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Grief is normal. It hurts to lose someone dear to you, and it makes sense to acknowledge this pain. Everybody must go through a grieving process when losing a loved one. The grief journey is an indicator that the person who passed on was dearly loved. But what happens when the intensity of grief will not subside? What if you find yourself unable to cope, even though many months or years have passed since your loss?

Complicated Grief

If you find yourself unable to function in daily life long after the loss of your loved one, you may want to consider the possibility that you are experiencing complicated grief. While grief is a perfectly normal, healthy response to the event of loss, complicated grief is a psychological problem that, if left untreated, can severely impact your quality of life.

Receiving Help

If you think you may be struggling with complicated grief, treatment is available. Grief counseling can be a useful resource for dealing with complicated grief. A trained counselor can give you the tools that you need to start enjoying your life again. It is important to realize that counseling is not an attempt to make you forget about the life of your loved one or diminish their legacy. Rather, it is a way to help you accept the reality of their death and make tangible steps to get to a point where you can find joy in life.

Rational Thinking

Counseling can be especially beneficial if you find yourself suffering from extreme guilt, anxiety, or fear. Getting an outside perspective could help you to see when your thoughts become irrational. For instance, if you are someone who blames yourself for the death of a loved one, hearing a fresh perspective might allow you to see things differently. A liberating insight from a therapist could provide just the boost that you need to get back to finding joy and meaning in your life.

Accepting the Reality of Loss

Of course, it is unhelpful and unrealistic to believe that we will ever fully “move on” or “recover” from a loss. Even if this state of mind could be achieved, it wouldn’t be desirable. You will always remember the person that you loved, and the knowledge of their loss will always be painful. This knowledge falls under the category of grief that is considered normal. The pain of loss is part of what it means to love.  But if your thoughts of your loved one border on obsession, and if long after your loved one has passed, you find yourself ignoring everything except for these thoughts, then you may be struggling to accept the reality of the loss. Grief therapy can help you get to acceptance, and can provide you with advice on how to carry this experience with you as you continue to navigate your life journey.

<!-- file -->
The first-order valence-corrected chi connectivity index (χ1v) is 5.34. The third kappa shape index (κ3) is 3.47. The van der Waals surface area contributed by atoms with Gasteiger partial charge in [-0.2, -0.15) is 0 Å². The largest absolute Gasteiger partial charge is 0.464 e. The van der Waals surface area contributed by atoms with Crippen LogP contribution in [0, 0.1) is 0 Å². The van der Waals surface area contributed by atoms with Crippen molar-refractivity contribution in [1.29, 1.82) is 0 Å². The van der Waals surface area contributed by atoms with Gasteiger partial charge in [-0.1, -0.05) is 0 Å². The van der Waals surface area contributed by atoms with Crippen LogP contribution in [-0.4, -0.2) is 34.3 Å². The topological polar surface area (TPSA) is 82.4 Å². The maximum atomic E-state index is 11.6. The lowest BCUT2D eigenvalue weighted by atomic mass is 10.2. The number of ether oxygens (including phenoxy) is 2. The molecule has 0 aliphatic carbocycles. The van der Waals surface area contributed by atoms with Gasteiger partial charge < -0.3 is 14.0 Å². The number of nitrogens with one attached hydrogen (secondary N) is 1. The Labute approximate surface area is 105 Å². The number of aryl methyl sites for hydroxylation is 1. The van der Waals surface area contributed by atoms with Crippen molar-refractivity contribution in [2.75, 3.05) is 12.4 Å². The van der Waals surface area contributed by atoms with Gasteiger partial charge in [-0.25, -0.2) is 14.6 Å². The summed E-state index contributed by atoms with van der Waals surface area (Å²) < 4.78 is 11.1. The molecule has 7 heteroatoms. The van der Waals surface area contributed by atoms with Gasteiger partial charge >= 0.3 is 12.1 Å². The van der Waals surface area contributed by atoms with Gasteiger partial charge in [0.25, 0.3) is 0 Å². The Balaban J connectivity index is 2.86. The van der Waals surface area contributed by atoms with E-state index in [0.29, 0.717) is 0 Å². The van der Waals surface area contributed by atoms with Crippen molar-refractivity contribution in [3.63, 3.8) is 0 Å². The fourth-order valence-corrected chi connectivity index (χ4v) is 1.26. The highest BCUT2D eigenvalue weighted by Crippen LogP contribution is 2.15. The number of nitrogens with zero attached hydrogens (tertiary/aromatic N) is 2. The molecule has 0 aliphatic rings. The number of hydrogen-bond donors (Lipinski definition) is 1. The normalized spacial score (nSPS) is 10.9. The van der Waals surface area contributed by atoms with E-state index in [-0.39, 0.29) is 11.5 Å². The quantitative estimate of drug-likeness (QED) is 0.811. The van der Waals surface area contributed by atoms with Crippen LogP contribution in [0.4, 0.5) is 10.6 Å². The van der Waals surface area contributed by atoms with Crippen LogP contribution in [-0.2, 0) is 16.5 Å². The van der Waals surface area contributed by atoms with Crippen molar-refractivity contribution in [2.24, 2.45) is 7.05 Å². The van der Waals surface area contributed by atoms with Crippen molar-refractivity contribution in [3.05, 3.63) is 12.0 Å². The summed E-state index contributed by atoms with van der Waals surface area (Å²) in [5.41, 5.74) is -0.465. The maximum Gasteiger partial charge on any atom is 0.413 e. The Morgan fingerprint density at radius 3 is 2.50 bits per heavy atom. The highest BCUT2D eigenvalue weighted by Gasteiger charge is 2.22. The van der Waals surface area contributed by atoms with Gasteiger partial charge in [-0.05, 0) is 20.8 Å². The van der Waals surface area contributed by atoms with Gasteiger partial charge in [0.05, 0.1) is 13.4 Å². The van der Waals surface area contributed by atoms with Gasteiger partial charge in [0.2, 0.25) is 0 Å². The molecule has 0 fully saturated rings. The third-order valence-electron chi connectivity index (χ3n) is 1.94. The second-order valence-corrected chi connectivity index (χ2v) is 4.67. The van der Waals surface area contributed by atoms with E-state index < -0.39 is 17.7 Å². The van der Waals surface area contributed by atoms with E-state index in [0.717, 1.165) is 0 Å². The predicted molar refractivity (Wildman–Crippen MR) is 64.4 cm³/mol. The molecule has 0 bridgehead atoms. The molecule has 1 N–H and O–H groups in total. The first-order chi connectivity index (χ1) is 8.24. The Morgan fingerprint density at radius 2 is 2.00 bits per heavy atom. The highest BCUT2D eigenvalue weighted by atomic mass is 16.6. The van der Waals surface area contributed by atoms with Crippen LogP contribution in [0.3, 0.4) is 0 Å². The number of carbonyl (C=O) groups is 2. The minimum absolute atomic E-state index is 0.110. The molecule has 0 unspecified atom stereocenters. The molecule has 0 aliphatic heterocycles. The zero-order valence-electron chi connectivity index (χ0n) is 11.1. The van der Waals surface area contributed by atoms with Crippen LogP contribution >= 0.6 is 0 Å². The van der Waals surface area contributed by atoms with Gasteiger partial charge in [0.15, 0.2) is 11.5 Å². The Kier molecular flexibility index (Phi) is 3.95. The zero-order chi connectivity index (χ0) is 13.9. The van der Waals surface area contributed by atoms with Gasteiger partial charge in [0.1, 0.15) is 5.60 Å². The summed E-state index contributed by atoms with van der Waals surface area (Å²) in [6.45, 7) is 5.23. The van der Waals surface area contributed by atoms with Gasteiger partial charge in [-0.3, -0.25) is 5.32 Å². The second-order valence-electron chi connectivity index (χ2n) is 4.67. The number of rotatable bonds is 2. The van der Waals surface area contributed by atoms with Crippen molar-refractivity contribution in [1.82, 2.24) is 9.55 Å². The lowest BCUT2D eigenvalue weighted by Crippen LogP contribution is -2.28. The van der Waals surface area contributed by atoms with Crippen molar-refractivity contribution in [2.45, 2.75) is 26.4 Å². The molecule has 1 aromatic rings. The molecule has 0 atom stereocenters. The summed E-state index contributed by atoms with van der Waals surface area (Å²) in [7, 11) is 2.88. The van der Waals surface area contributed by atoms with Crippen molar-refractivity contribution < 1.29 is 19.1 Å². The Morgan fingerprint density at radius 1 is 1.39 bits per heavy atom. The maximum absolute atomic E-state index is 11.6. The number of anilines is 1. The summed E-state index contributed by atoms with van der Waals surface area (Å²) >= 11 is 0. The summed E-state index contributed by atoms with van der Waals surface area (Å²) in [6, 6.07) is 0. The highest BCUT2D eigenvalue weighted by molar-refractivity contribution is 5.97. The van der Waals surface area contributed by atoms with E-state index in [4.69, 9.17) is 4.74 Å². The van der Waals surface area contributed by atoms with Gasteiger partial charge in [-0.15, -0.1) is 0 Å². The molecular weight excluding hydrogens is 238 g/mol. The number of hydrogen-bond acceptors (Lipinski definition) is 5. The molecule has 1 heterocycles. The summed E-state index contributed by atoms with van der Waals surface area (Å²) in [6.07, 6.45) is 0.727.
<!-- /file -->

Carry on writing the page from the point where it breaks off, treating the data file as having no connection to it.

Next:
How Do I Know if Counseling is Right for Me?

Studies suggest that people who are struggling with complicated grief respond better to therapy than those who struggle with normal grief. For those who are still on their grief journey, time is the most important factor in the healing process.  So how can you be sure that therapy will be useful for you? Since there is no set time frame for working through the grieving process, at what point can you reasonably estimate that your grief has become complicated?

There’s no definitive answer to these questions. You have no way of knowing with absolute certainty if counseling or the mere passage of time will be the best approach for your mental health. But if you feel that a significant amount of time has passed and that you are still unable to cope with daily life, it couldn’t hurt to give counseling a try. At the very least, you’ll have a trained professional to talk to, an experienced person who will listen as you get some things off your chest. This simple step could end up making a great difference.

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